MELISSA BLOCK, HOST:
The American Red Cross is under pressure this week to answer detailed questions from Congress about how it spent nearly half a billion dollars in Haiti. But new documents obtained by NPR and ProPublica reveal the organization may not have an accurate accounting of that. NPR's Laura Sullivan brings us this latest in a series of reports.
LAURA SULLIVAN, BYLINE: The American Red Cross has consistently defended its work in Haiti, saying it operated through difficult circumstances to help millions of people get back on their feet. But the organization has so far not said how it spent the almost half a billion dollars people donated - what programs and what its expenses were. It's possible the Red Cross may not have all of those answers. NPR and ProPublica obtained two internal reports written in 2012, two years into the earthquake relief. They revealed the charity wasn't properly monitoring its own spending, wasn't overseeing its projects and didn't know whether or not the projects were successful.
BONNIE KITTLE: It is very heartbreaking.
SULLIVAN: Bonnie Kittle wrote one of the reports which looked at the Red Cross' Haiti efforts and its health and water and sanitation programs.
KITTLE: The only real advantage that the American Red Cross had over lots of other organizations was that it had this huge amount of money. Otherwise, it was very handicapped.
SULLIVAN: One report found the Red Cross had, quote, "no correct process for monitoring project spending." Another pointed to $10 million the charity gave to other nonprofits to fight the spread of cholera. The review found the Red Cross did not evaluate any of the other nonprofits' work, didn't seem to know if any of the objectives had been achieved and wasn't aware that one of the nonprofits mismanaged its funds. The review concludes, quote, "it is too late to tend to this."
The Red Cross declined NPR's request for comment, saying NPR and ProPublica have mischaracterized the charity's work, and, quote, "we will no longer respond to your requests." Kittle says the Red Cross provided Haitians with important skills, and the Red Cross' workers were passionate and dedicated, but their efforts were often thwarted by headquarters and long bureaucratic slowdowns. She says the Red Cross ran into trouble when it shifted from its expertise of emergency relief to redevelopment. She pointed to one 24-million-dollar project in the neighborhood of Campeche in the hills of Port-au-Prince. The Red Cross promised to build residents new homes, but has not done so.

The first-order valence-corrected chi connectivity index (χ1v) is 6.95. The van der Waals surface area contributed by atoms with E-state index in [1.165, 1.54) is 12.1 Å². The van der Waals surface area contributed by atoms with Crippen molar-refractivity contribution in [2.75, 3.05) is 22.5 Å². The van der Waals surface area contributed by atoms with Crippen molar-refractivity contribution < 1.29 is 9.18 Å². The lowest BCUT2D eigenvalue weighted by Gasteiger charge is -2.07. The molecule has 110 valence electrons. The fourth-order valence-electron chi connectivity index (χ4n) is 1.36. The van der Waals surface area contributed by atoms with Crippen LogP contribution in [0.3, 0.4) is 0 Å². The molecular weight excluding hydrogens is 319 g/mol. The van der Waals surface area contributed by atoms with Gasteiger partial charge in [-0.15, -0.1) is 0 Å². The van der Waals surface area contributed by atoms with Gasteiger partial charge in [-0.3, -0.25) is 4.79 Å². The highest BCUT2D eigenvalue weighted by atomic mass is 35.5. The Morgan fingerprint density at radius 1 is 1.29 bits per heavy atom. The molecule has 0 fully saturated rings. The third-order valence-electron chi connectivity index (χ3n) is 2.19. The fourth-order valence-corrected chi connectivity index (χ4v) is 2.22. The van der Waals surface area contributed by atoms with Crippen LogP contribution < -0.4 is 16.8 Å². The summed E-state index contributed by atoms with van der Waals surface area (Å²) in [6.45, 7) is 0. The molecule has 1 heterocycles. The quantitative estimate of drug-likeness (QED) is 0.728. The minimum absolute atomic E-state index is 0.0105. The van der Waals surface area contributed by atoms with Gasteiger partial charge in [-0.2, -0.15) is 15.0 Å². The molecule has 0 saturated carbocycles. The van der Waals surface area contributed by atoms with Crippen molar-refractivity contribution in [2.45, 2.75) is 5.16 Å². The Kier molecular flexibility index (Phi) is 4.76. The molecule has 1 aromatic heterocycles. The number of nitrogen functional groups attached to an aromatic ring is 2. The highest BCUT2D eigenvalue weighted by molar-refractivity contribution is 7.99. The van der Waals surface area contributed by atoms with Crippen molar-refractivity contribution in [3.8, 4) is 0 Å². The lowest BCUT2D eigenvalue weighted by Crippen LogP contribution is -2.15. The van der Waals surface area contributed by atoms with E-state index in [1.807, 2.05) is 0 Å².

KITTLE: It's really easy to be very disappointed when you - when you hear those numbers, those - the amounts of money and the little that it seems that they were able to accomplish.
SULLIVAN: Francois Pierre-Louis is an associate professor at Queens College in New York and works closely with community organizations in Haiti. He read both the reports and says they shock him.
FRANCOIS PIERRE-LOUIS: Given the expertise of the American Red Cross and given the amount of money that they had to address these issues, they were so incompetent.
SULLIVAN: Pierre-Louis says he was upset to learn some Red Cross managers had little meaningful interaction with local residents. One of the reports found turnover was so high at one point, 20 out of 24 senior managers in Haiti decided not to renew their contracts.
PIERRE-LOUIS: One of the things you can see in these reports - I don't see anywhere they had community meetings to ask the locals organizations, how can we do this differently?
SULLIVAN: Senator Chuck Grassley, a Republican from Iowa who's been monitoring the Red Cross, has asked the charity to answer more than a dozen detailed questions by tomorrow about how it spent the money in Haiti and what exactly that money achieved. Laura Sullivan, NPR News, Washington.
BLOCK: Laura reported this story with ProPublica's Justin Elliott.
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